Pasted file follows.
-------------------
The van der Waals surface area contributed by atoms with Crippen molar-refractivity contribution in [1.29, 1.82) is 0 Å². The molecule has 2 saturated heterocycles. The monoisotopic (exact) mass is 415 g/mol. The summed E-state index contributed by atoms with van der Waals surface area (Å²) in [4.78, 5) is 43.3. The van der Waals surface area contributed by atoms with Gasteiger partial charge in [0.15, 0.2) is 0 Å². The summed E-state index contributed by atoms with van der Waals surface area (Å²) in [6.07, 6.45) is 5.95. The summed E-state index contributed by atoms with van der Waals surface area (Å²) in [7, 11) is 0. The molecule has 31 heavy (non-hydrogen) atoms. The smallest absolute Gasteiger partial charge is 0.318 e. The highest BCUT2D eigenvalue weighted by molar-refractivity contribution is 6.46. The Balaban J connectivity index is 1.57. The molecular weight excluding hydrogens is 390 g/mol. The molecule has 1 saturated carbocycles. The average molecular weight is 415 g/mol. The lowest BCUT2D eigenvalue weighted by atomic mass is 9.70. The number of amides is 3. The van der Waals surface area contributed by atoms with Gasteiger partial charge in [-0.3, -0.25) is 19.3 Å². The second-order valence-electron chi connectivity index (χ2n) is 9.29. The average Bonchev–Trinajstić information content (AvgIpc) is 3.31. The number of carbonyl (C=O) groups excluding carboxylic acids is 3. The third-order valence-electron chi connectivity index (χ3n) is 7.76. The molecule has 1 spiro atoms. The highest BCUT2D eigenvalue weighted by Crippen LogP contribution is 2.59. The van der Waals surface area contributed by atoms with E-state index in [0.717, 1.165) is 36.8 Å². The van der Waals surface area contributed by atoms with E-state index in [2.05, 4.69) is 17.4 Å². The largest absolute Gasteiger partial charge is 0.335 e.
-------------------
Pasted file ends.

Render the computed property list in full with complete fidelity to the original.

The van der Waals surface area contributed by atoms with Crippen molar-refractivity contribution in [1.29, 1.82) is 0 Å². The molecule has 2 saturated heterocycles. The monoisotopic (exact) mass is 415 g/mol. The summed E-state index contributed by atoms with van der Waals surface area (Å²) in [4.78, 5) is 43.3. The van der Waals surface area contributed by atoms with Gasteiger partial charge in [0.15, 0.2) is 0 Å². The summed E-state index contributed by atoms with van der Waals surface area (Å²) in [6.07, 6.45) is 5.95. The summed E-state index contributed by atoms with van der Waals surface area (Å²) in [7, 11) is 0. The molecule has 31 heavy (non-hydrogen) atoms. The smallest absolute Gasteiger partial charge is 0.318 e. The highest BCUT2D eigenvalue weighted by molar-refractivity contribution is 6.46. The Balaban J connectivity index is 1.57. The molecular weight excluding hydrogens is 390 g/mol. The molecule has 1 saturated carbocycles. The average molecular weight is 415 g/mol. The lowest BCUT2D eigenvalue weighted by atomic mass is 9.70. The number of amides is 3. The van der Waals surface area contributed by atoms with Gasteiger partial charge in [-0.3, -0.25) is 19.3 Å². The second-order valence-electron chi connectivity index (χ2n) is 9.29. The average Bonchev–Trinajstić information content (AvgIpc) is 3.31. The number of carbonyl (C=O) groups excluding carboxylic acids is 3. The third-order valence-electron chi connectivity index (χ3n) is 7.76. The molecule has 1 spiro atoms. The highest BCUT2D eigenvalue weighted by Crippen LogP contribution is 2.59. The van der Waals surface area contributed by atoms with E-state index in [0.717, 1.165) is 36.8 Å². The van der Waals surface area contributed by atoms with E-state index in [2.05, 4.69) is 17.4 Å². The largest absolute Gasteiger partial charge is 0.335 e.